The number of countries that have legalized cannabis continues to grow. Last month, South Korea became the first east Asian country to legalize marijuana for medical use. This week, we’ve learned that Thailand will also approve cannabis for research and medical purposes in what’s being called a “New Year’s gift” to the country’s citizens.
Asian countries have had very tough stances on marijuana over the years, so this is no small move for Thailand and other countries in the region could follow suit.
With a population of nearly 70 million people, Thailand is a massive market opportunity outside of North America. But whether we see any big companies looking to expand into Thailand or South Korea remains to be seen, as so far it has been Europe, Australia, and South America that have gotten most of the attention thus far. However, given the rate of progress we’ve seen over the past year in terms of cannabis legalization, many big companies may be waiting to see who else will legalize in the coming months before deciding on plans for expansion.
A few years ago it may have appeared impossible for strict Asian countries to possibly allow cannabis to be used, even medicinally. It’s just further proof of how strong the legalization movement has become, where even the most conservative places around the world have started to see the benefits of cannabis use.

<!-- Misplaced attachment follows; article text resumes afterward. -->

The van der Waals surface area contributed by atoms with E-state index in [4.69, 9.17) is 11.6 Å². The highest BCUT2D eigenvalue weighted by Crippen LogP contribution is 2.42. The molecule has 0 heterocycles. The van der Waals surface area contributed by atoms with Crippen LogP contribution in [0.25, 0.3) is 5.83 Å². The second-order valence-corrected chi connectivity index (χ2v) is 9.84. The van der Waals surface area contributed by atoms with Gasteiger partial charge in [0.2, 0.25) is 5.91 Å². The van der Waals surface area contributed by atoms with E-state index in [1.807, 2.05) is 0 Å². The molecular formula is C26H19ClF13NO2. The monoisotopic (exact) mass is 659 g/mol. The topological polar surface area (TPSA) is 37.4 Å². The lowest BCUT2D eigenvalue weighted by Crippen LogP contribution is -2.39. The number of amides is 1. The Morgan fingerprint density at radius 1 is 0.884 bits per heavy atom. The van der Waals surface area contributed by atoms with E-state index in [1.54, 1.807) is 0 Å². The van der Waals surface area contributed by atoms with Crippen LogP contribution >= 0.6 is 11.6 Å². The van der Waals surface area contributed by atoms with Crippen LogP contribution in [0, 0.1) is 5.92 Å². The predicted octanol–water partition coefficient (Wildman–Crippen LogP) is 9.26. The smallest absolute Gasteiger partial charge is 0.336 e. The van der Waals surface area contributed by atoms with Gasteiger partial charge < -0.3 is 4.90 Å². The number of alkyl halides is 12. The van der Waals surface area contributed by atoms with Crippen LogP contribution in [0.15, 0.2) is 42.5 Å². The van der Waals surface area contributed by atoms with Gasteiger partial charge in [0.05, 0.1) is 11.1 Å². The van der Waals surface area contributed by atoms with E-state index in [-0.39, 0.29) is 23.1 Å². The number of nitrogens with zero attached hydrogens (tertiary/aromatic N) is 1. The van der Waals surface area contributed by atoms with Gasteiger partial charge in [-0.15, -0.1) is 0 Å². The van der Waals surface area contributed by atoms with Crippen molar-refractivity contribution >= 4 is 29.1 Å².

Why we shouldn’t expect recreational pot legal anytime soon
Although this is big news and a big first step for the industry in Asia, cannabis users shouldn’t get too excited on the news. Thailand is pretty late to the game in terms of legalizing medical marijuana, and even though we’ve seen cannabis legalization make progress around the world, use of marijuana for recreational purposes hasn’t been nearly as welcome.
With just a few countries having legalized recreational use, the danger is that any country that does could be a target for cannabis tourists. While it may prove to be a good source of money for the country, places like Thailand would probably not want visitors coming mainly for the purposes of getting high.
It’s likely going to take several years at least, for countries like Thailand to even consider legalizing recreational use. Much of the world is going to likely look to Canada as a case study on recreational marijuana use, as it is now a few months past legalization and how it handles the new law and the consequences from it over the next few years will dictate how willing other countries will be in permitting cannabis for non-medical use.
Legalizing medical marijuana is significantly different than legalizing it for recreational purposes, and it’s a lot easier to justify. With very low levels of tetrahydrocannabinol (THC), there is no high that is gained from medical use and it’s simply a matter of proving the science and showing that it can help treat patients. Recreational use, however, would involve the country allowing yet another substance into the mainstream that could be abused and would be a much tougher sell.